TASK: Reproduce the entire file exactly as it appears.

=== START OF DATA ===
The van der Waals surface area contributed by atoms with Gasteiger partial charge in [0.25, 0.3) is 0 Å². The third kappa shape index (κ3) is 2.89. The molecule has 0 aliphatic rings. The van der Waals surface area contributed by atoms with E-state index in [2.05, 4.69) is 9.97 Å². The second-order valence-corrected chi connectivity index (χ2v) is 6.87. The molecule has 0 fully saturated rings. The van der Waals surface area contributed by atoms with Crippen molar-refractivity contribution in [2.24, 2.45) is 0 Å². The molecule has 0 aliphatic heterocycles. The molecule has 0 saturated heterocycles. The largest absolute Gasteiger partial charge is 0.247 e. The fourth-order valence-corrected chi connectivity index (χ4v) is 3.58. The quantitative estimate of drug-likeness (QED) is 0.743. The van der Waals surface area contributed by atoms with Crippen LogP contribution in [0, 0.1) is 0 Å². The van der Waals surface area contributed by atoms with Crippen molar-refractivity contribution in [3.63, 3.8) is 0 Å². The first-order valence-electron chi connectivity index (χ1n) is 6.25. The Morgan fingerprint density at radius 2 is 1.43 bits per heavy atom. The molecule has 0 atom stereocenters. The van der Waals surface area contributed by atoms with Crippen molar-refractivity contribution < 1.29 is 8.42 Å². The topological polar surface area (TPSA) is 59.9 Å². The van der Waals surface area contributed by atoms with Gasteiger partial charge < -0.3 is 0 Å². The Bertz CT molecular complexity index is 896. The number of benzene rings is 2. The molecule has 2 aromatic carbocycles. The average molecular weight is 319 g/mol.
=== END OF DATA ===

The van der Waals surface area contributed by atoms with Gasteiger partial charge in [0.25, 0.3) is 0 Å². The third kappa shape index (κ3) is 2.89. The molecule has 0 aliphatic rings. The van der Waals surface area contributed by atoms with E-state index in [2.05, 4.69) is 9.97 Å². The second-order valence-corrected chi connectivity index (χ2v) is 6.87. The molecule has 0 fully saturated rings. The van der Waals surface area contributed by atoms with Crippen molar-refractivity contribution in [2.24, 2.45) is 0 Å². The molecule has 0 aliphatic heterocycles. The molecule has 0 saturated heterocycles. The largest absolute Gasteiger partial charge is 0.247 e. The fourth-order valence-corrected chi connectivity index (χ4v) is 3.58. The quantitative estimate of drug-likeness (QED) is 0.743. The van der Waals surface area contributed by atoms with Crippen LogP contribution in [0, 0.1) is 0 Å². The van der Waals surface area contributed by atoms with Crippen molar-refractivity contribution in [3.63, 3.8) is 0 Å². The first-order valence-electron chi connectivity index (χ1n) is 6.25. The Morgan fingerprint density at radius 2 is 1.43 bits per heavy atom. The molecule has 0 atom stereocenters. The van der Waals surface area contributed by atoms with Crippen molar-refractivity contribution < 1.29 is 8.42 Å². The topological polar surface area (TPSA) is 59.9 Å². The van der Waals surface area contributed by atoms with Gasteiger partial charge < -0.3 is 0 Å². The Bertz CT molecular complexity index is 896. The number of benzene rings is 2. The molecule has 2 aromatic carbocycles. The average molecular weight is 319 g/mol.